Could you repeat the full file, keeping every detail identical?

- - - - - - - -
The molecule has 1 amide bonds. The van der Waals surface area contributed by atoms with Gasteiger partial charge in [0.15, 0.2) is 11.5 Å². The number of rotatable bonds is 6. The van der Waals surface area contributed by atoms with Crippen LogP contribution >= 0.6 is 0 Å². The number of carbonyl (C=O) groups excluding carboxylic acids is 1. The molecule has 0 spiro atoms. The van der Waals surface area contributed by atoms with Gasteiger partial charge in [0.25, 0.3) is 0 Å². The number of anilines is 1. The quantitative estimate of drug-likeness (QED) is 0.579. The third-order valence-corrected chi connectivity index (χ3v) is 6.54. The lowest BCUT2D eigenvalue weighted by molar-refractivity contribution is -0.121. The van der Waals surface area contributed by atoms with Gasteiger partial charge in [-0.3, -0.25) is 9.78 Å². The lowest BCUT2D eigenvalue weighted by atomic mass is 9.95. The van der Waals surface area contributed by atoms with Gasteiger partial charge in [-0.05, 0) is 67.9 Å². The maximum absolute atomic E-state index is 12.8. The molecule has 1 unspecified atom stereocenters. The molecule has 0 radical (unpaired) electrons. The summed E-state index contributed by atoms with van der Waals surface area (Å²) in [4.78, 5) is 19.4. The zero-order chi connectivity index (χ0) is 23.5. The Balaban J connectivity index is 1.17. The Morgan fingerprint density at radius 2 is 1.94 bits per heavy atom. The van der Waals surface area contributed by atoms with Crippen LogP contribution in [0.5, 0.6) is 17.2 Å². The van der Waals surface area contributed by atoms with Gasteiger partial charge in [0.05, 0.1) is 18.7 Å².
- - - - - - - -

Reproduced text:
The molecule has 1 amide bonds. The van der Waals surface area contributed by atoms with Gasteiger partial charge in [0.15, 0.2) is 11.5 Å². The number of rotatable bonds is 6. The van der Waals surface area contributed by atoms with Crippen LogP contribution >= 0.6 is 0 Å². The number of carbonyl (C=O) groups excluding carboxylic acids is 1. The molecule has 0 spiro atoms. The van der Waals surface area contributed by atoms with Gasteiger partial charge in [0.25, 0.3) is 0 Å². The number of anilines is 1. The quantitative estimate of drug-likeness (QED) is 0.579. The third-order valence-corrected chi connectivity index (χ3v) is 6.54. The lowest BCUT2D eigenvalue weighted by molar-refractivity contribution is -0.121. The van der Waals surface area contributed by atoms with Gasteiger partial charge in [-0.3, -0.25) is 9.78 Å². The lowest BCUT2D eigenvalue weighted by atomic mass is 9.95. The van der Waals surface area contributed by atoms with Gasteiger partial charge in [-0.05, 0) is 67.9 Å². The maximum absolute atomic E-state index is 12.8. The molecule has 1 unspecified atom stereocenters. The molecule has 0 radical (unpaired) electrons. The summed E-state index contributed by atoms with van der Waals surface area (Å²) in [4.78, 5) is 19.4. The zero-order chi connectivity index (χ0) is 23.5. The Balaban J connectivity index is 1.17. The Morgan fingerprint density at radius 2 is 1.94 bits per heavy atom. The van der Waals surface area contributed by atoms with Crippen LogP contribution in [0.5, 0.6) is 17.2 Å². The van der Waals surface area contributed by atoms with Gasteiger partial charge in [0.05, 0.1) is 18.7 Å².